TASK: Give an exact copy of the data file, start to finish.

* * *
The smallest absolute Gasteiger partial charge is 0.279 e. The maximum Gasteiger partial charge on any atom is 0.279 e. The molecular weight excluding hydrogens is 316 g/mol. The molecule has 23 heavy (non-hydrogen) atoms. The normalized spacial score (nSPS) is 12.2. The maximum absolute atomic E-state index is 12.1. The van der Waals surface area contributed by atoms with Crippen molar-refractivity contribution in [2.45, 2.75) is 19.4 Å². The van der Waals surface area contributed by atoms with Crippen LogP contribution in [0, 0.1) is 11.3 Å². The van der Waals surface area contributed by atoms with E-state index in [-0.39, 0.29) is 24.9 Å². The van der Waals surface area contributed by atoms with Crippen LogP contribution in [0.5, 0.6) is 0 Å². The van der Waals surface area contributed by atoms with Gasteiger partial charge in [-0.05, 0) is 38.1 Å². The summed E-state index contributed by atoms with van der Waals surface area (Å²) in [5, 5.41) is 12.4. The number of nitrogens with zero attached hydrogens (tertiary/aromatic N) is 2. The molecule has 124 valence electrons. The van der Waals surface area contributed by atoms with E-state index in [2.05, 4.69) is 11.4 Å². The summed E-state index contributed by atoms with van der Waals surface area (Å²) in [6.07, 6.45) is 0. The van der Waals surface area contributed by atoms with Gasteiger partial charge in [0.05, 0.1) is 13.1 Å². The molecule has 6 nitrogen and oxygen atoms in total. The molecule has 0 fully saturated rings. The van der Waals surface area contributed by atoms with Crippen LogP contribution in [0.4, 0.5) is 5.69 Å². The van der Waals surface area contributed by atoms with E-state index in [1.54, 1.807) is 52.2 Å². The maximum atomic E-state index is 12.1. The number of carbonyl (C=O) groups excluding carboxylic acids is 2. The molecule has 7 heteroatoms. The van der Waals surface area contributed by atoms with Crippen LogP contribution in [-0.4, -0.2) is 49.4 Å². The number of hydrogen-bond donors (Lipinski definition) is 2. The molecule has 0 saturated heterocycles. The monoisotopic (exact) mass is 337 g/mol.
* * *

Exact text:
The smallest absolute Gasteiger partial charge is 0.279 e. The maximum Gasteiger partial charge on any atom is 0.279 e. The molecular weight excluding hydrogens is 316 g/mol. The molecule has 23 heavy (non-hydrogen) atoms. The normalized spacial score (nSPS) is 12.2. The maximum absolute atomic E-state index is 12.1. The van der Waals surface area contributed by atoms with Crippen molar-refractivity contribution in [2.45, 2.75) is 19.4 Å². The van der Waals surface area contributed by atoms with Crippen LogP contribution in [0, 0.1) is 11.3 Å². The van der Waals surface area contributed by atoms with E-state index in [-0.39, 0.29) is 24.9 Å². The van der Waals surface area contributed by atoms with Crippen LogP contribution in [0.5, 0.6) is 0 Å². The van der Waals surface area contributed by atoms with Gasteiger partial charge in [-0.05, 0) is 38.1 Å². The summed E-state index contributed by atoms with van der Waals surface area (Å²) in [5, 5.41) is 12.4. The number of nitrogens with zero attached hydrogens (tertiary/aromatic N) is 2. The molecule has 124 valence electrons. The van der Waals surface area contributed by atoms with E-state index in [2.05, 4.69) is 11.4 Å². The summed E-state index contributed by atoms with van der Waals surface area (Å²) in [6.07, 6.45) is 0. The van der Waals surface area contributed by atoms with Gasteiger partial charge in [0.05, 0.1) is 13.1 Å². The molecule has 6 nitrogen and oxygen atoms in total. The molecule has 0 fully saturated rings. The van der Waals surface area contributed by atoms with Crippen LogP contribution in [0.4, 0.5) is 5.69 Å². The van der Waals surface area contributed by atoms with E-state index in [1.54, 1.807) is 52.2 Å². The maximum atomic E-state index is 12.1. The number of carbonyl (C=O) groups excluding carboxylic acids is 2. The molecule has 7 heteroatoms. The van der Waals surface area contributed by atoms with Crippen LogP contribution in [-0.4, -0.2) is 49.4 Å². The number of hydrogen-bond donors (Lipinski definition) is 2. The molecule has 0 saturated heterocycles. The monoisotopic (exact) mass is 337 g/mol.